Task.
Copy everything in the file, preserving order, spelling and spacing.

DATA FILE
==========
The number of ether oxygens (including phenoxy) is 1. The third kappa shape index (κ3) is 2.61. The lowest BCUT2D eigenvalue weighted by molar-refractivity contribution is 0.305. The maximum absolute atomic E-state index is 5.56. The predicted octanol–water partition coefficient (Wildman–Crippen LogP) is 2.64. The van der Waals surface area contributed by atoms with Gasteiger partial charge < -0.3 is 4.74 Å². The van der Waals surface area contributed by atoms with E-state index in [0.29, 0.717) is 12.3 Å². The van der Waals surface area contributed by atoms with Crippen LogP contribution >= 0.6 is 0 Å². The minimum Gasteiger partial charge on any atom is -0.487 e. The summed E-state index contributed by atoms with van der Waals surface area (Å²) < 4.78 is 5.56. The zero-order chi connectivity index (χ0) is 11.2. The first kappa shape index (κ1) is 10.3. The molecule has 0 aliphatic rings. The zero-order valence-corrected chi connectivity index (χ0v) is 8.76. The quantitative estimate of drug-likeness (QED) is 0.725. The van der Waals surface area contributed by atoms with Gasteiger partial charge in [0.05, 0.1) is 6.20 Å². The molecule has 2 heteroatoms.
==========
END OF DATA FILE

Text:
The number of ether oxygens (including phenoxy) is 1. The third kappa shape index (κ3) is 2.61. The lowest BCUT2D eigenvalue weighted by molar-refractivity contribution is 0.305. The maximum absolute atomic E-state index is 5.56. The predicted octanol–water partition coefficient (Wildman–Crippen LogP) is 2.64. The van der Waals surface area contributed by atoms with Gasteiger partial charge < -0.3 is 4.74 Å². The van der Waals surface area contributed by atoms with E-state index in [0.29, 0.717) is 12.3 Å². The van der Waals surface area contributed by atoms with Crippen LogP contribution >= 0.6 is 0 Å². The minimum Gasteiger partial charge on any atom is -0.487 e. The summed E-state index contributed by atoms with van der Waals surface area (Å²) < 4.78 is 5.56. The zero-order chi connectivity index (χ0) is 11.2. The first kappa shape index (κ1) is 10.3. The molecule has 0 aliphatic rings. The zero-order valence-corrected chi connectivity index (χ0v) is 8.76. The quantitative estimate of drug-likeness (QED) is 0.725. The van der Waals surface area contributed by atoms with Gasteiger partial charge in [0.05, 0.1) is 6.20 Å². The molecule has 2 heteroatoms.